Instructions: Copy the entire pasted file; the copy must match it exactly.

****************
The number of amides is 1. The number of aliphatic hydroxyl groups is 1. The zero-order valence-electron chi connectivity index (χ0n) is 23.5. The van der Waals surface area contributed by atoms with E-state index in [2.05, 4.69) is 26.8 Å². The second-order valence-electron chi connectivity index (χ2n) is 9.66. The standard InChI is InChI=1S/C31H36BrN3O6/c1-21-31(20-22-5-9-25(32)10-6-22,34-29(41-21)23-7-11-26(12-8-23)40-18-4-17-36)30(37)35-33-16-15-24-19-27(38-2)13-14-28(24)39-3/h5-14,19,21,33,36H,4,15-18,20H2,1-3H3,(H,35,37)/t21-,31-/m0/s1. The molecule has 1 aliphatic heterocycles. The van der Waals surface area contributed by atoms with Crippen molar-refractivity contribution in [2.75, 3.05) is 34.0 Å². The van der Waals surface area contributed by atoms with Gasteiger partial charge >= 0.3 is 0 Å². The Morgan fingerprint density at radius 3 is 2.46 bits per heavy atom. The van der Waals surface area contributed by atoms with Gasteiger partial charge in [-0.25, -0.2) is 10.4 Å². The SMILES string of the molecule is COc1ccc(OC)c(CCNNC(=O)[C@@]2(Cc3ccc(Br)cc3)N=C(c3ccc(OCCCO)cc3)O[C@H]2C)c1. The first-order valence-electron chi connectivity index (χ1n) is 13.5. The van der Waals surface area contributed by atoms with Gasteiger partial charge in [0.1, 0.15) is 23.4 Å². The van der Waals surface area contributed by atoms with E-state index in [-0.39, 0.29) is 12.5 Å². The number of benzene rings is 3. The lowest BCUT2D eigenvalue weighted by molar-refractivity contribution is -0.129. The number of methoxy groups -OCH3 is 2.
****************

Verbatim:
The number of amides is 1. The number of aliphatic hydroxyl groups is 1. The zero-order valence-electron chi connectivity index (χ0n) is 23.5. The van der Waals surface area contributed by atoms with E-state index in [2.05, 4.69) is 26.8 Å². The second-order valence-electron chi connectivity index (χ2n) is 9.66. The standard InChI is InChI=1S/C31H36BrN3O6/c1-21-31(20-22-5-9-25(32)10-6-22,34-29(41-21)23-7-11-26(12-8-23)40-18-4-17-36)30(37)35-33-16-15-24-19-27(38-2)13-14-28(24)39-3/h5-14,19,21,33,36H,4,15-18,20H2,1-3H3,(H,35,37)/t21-,31-/m0/s1. The molecule has 1 aliphatic heterocycles. The van der Waals surface area contributed by atoms with Crippen molar-refractivity contribution in [2.75, 3.05) is 34.0 Å². The van der Waals surface area contributed by atoms with Gasteiger partial charge >= 0.3 is 0 Å². The Morgan fingerprint density at radius 3 is 2.46 bits per heavy atom. The van der Waals surface area contributed by atoms with Gasteiger partial charge in [-0.25, -0.2) is 10.4 Å². The SMILES string of the molecule is COc1ccc(OC)c(CCNNC(=O)[C@@]2(Cc3ccc(Br)cc3)N=C(c3ccc(OCCCO)cc3)O[C@H]2C)c1. The first-order valence-electron chi connectivity index (χ1n) is 13.5. The van der Waals surface area contributed by atoms with Gasteiger partial charge in [0.1, 0.15) is 23.4 Å². The van der Waals surface area contributed by atoms with E-state index in [-0.39, 0.29) is 12.5 Å². The number of benzene rings is 3. The lowest BCUT2D eigenvalue weighted by molar-refractivity contribution is -0.129. The number of methoxy groups -OCH3 is 2.